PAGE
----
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Autumn recipes

Comfort food and fun Easter eats feature in our collection of autumn recipes, featuring everything from an Italian Easter tart to carrot doughnuts with cream cheese glaze and brown sugar crumb and braised lamb with Jerusalem artichokes, carrots and cumin to breakfast curry with roti and poached egg.

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Dust off your mixing spoon, man your oven and have your eggs at the ready as we present some of our all-time favourite Easter baking recipes, from praline bread pudding to those all-important hot cross buns.

Italian Easter tart

"This is a traditional tart eaten in Naples at Easter," says Ingram. "The legend goes that a mermaid called Parthenope in the Gulf of Napoli would sing to celebrate the arrival of spring each year. One year, to say thank you, the Neapolitans offered her gifts of ricotta, flour, eggs, wheat, perfumed orange flowers and spices. She took them to her kingdom under the sea, where the gods made them into a cake. I love to add nibs of chocolate to Parthenope cake because I think it marries nicely with the candied orange and sultanas, but, really, do you need an excuse to add chocolate to anything?" Start this recipe a day ahead to prepare the pastry and soak the sultanas.

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Apple and cinnamon hot cross buns

The mix of candied apple and dried apple combined with a sticky cinnamon glaze provides a new twist on an old favourite. These buns are equally good served warm on the day of baking, or several days later, toasted, with lashings of butter.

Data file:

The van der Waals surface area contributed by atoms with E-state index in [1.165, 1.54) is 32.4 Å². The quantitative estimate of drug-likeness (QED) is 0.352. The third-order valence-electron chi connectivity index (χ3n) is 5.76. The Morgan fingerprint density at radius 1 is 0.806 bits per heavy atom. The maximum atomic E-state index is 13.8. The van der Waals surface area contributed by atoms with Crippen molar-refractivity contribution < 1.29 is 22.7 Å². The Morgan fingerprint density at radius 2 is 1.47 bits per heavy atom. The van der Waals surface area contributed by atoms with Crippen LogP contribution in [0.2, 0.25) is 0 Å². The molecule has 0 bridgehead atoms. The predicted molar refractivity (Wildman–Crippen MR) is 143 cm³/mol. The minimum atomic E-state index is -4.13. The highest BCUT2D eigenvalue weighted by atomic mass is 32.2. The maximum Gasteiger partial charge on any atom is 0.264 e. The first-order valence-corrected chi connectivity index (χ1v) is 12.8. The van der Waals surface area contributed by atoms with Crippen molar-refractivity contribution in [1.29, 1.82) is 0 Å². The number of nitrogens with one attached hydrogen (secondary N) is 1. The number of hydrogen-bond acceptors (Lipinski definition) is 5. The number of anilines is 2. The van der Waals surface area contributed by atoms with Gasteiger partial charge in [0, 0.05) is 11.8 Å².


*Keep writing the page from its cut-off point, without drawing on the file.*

Momofuku's steamed buns

Australia's best take-away

We've hunted down some excellent eats-to-go to fuel your next picnic, lunch break or Tuesday night in...

Steak sandwich with game chips

You'll need

  Game chips For deep-frying: vegetable oil 400g Sebago potatoes, peeled and thinly sliced   Steak sandwich 80 ml olive oil 2 red onions, peeled and sliced 75ml red wine vinegar 50ml red wine 50ml beef stock 2 tbsp horseradish 1 cup crème fraîche 400g sirloin steak, thinly sliced 8 slices of sourdough bread 3 tomatoes, sliced


  • 01
  • For game chips, heat oil in a deep saucepan over high heat to 180C. Cook potato in batches for 3-4 minutes or until golden and crisp. Drain on absorbent paper and season with sea salt.
  • 02
  • Heat 2 tablespoons of olive oil in a large frying pan over medium heat, add onion and cook, turning, for 3-4 minutes each side or until golden. Add vinegar, wine and stock and cook for 4-5 minutes or until liquid is reduced to a glaze. Set aside and keep warm.
  • 03
  • Place horseradish and crème fraîche in a bowl and mix to combine. Set aside.
  • 04
  • Heat remaining olive oil in a large frying pan over high heat, add steaks and cook 1 minute each side or until browned and medium-rare. Toast sourdough until golden, spread four slices with horseradish cream, top with steaks, onions and tomato. Sandwich with remaining slices. Serve with game chips.

Wine to try

2007 Ferngrove King Malbec, Frankland River, A$27.50
A steak sandwich is a simple but satisfying lunch. The wine to serve should also be simple and satisfying - and this Great Southern malbec is just that: its dense, gutsy flavours equal those of the steak. Malbec is a lesser-known red variety - rubbing shoulders in Bordeaux with cabernet sauvignon, merlot, cabernet franc and petit verdot, but it has been around in Australia since the 1820s. It's more comfortable in a blend - typically cabernet sauvignon, as in its Bordeaux homeland or, historically, in this country, with shiraz - as the folk from Wendouree do so well. The Argentineans have made a specialty of malbec, as they have of beef - so pairing the two is a no-brainer. And the Ferngrove King Malbec is right on the money: rustic and earthy with flavours of mulberry, sun-dried sour cherry with sufficient chewy tannins to get your teeth into - just like a good steak sandwich.

At A Glance

  • Serves 4 people

All aboard the cacao express: Easter has arrived and it's a direct ticket to chocolate heaven.

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At A Glance

  • Serves 4 people

Featured in

Aug/Sep 2009

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